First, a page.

The best way to trim the shooting head is by casting it. Mount a leader on the tapered end - with a nail knot, a loose loop, or by splicing a permanent eye on the line.
Put a braided sleeve type loop on the back end of the shooting head and a loop on the front end of your running line - no matter what type of connection you want to end up with. During the tests you will probably need to take the assembly apart several times.
Fit the whole thing on a reel. It will typically take up a bit less space than a WF or DT line for your rod.
Now you need to go back on the lawn. Water can do too, but is not necessary.
Bring a pair of scissors, some extra braided loops and a couple of fake flies - bright yarn or pipe cleaners will do fine.
String your line assembly through the eyes and strip out most of the shooting head. Hold the lower end - the connection between running line and shooting head - and make a few overhand blind casts. Don't shoot line.
The rod should load well and preferably overload a bit. This is a good sign. Remember the head is still too long and too heavy. Take in a foot or so and blind cast again. It should still overload. Keep on taking in line and blind casting until the rod loads perfectly to your liking.
Now mark the spot where the line passes through the top eye and draw out the whole shooting head.

Few tools are needed to make your own shooting heads
The primary tool for shooting head fabrication is a pair a scissors.

12th chapter - Action! Cut!

In which we learn that iteration can lead to perfection
The mark indicates where the line loads the rod well. We will not cut here immediately for two reasons:
1) we don't want to cut the line too short - there's no splicing it back together again
2) we want the head just a bit on the heavy side in order to really load the rod
In other words: cut the line 1.5 meters or 4-5' behind the mark, leaving the head just a bit longer.
Put on the loop and assemble the whole thing again. Repeat the casting steps.
This time the line should cast well at some point where the connection between the shooting head and running line is in front of your hand somewhere along the rod, but not out of the top eye.
If this is the case, bring the connection out, and cut off one or two more feet or 30-60 centimeters. Connect again and test again.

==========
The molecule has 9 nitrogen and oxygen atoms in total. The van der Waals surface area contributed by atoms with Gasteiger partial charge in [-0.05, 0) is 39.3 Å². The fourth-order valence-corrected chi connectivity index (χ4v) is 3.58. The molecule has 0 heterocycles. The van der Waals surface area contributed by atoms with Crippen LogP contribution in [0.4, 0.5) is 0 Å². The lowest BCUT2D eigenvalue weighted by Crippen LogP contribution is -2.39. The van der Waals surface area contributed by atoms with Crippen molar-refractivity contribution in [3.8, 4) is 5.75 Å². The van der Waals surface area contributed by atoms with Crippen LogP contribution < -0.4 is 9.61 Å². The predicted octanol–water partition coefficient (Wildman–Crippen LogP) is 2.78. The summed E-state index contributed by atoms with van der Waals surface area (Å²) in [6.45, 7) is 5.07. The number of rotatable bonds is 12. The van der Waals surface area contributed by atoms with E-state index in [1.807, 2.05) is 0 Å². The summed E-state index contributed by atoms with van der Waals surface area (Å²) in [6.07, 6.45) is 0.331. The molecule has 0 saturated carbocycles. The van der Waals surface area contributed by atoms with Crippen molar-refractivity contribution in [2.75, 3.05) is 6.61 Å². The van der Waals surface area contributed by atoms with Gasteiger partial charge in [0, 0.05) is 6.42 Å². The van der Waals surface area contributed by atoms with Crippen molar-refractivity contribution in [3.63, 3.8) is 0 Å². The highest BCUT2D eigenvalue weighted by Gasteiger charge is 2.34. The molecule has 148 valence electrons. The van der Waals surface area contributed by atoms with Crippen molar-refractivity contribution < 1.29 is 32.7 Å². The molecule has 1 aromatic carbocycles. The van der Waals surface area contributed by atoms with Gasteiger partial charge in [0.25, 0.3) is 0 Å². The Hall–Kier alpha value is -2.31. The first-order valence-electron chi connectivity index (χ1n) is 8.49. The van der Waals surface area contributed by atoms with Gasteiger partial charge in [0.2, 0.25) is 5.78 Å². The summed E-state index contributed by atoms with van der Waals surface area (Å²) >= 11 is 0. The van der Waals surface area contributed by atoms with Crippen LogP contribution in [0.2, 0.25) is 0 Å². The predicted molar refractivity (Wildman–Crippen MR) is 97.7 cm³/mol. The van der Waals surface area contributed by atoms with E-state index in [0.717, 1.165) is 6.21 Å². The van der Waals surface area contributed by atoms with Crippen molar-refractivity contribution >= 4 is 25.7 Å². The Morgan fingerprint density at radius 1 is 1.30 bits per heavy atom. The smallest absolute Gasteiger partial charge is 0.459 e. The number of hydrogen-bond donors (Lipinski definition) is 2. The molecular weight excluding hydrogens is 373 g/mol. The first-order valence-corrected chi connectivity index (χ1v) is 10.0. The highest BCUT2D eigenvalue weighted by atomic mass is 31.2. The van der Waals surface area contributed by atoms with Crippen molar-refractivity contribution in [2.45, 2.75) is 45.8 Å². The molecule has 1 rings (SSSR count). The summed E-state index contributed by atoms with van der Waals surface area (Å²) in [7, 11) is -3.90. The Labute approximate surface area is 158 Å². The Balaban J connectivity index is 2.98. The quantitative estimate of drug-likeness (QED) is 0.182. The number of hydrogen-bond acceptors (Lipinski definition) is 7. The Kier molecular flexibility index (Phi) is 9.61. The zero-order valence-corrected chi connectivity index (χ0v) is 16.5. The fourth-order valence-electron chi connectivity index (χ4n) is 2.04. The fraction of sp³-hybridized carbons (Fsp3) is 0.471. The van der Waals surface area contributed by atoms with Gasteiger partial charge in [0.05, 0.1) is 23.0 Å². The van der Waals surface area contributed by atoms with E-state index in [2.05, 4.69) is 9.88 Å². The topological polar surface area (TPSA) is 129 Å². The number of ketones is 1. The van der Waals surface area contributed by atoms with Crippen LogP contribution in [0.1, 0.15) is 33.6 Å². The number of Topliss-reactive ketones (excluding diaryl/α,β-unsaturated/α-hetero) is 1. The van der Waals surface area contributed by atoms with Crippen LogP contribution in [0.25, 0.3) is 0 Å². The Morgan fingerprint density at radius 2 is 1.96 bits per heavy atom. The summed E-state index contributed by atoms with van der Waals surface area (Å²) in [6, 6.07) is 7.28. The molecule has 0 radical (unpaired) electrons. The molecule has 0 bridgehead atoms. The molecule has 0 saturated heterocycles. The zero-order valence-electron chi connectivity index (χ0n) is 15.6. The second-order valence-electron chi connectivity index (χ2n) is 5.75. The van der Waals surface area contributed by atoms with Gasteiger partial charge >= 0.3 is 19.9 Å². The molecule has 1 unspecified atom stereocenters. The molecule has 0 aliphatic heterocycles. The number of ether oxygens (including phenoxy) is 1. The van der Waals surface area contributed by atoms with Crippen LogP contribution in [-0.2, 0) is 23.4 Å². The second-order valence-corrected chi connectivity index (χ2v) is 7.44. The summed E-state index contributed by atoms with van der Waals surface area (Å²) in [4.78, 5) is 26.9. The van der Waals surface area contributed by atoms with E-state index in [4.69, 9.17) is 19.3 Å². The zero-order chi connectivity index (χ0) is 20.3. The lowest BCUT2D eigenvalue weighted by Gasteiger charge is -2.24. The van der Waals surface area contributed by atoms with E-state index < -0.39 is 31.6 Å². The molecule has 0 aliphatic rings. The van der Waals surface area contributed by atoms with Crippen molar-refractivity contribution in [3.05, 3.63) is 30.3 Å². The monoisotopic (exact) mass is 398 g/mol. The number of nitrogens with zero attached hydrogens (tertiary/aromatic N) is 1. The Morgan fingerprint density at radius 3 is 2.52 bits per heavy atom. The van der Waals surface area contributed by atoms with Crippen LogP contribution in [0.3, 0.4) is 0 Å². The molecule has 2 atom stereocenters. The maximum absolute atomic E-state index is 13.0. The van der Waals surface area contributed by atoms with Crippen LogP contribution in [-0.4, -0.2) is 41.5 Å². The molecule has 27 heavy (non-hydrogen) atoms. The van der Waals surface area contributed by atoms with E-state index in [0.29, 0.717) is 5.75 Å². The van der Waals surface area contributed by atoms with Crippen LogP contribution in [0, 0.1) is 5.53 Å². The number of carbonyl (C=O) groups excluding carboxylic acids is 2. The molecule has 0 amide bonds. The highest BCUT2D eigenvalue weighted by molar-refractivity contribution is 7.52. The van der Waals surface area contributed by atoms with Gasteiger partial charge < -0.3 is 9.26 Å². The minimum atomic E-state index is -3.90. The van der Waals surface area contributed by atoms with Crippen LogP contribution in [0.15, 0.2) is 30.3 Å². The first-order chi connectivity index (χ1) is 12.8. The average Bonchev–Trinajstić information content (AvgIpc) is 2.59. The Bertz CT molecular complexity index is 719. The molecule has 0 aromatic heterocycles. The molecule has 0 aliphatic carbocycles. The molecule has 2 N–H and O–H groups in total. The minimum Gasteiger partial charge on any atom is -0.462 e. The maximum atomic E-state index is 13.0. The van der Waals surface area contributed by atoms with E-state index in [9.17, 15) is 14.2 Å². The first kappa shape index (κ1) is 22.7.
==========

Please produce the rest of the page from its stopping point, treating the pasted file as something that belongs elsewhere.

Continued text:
Repeating the testing and cutting with still smaller trims should eventually lead to this result: at some point the connection will pass a foot or so beyond the top eye before loading the rod so well that you can hardly resist shooting line. When this happens, you should stop cutting and start the real casting. Do some practicing with a couple of blind casts, double hauls and the works, and shoot line.
The trimming process is a question of iteration - cast, cut, cast, cut and so on, until the head casts well.
Your shooting head should now ideally be somewhere between 9 and 10 meters (27' and 30') and lead the rod perfectly with a foot or two of running line outside the tip top.
Chapter 14 and 15 tells you a bit about doing the finishing touches, but take the head fishing first if you're a newcomer.

13th chapter - One point casting

In which we learn how to cast a shooting head when fishing
Casting a shooting head is different from casting a WF line. It will typically only cast well at one point with a certain amount of line out of the top eye. That point should ideally be when the head is 1 meter or 3 feet out of the top eye. This allows for a double haul, but will not leave too much of the light shooting line in the air, causing lack of control in the cast.
You work out line like you would in any cast until you reach the link between the head and the shooting line. Then you make one additional blind cast and let go. The rod should be well loaded - maybe even a little too much, and the head should trail a fair length of shooting line behind it, turn over the fly and land as straight as a normal WF line. My idea of an ideal cast is a roll cast to stretch the shooting head on the surface and a single back cast to load the rod. You can see it animated below.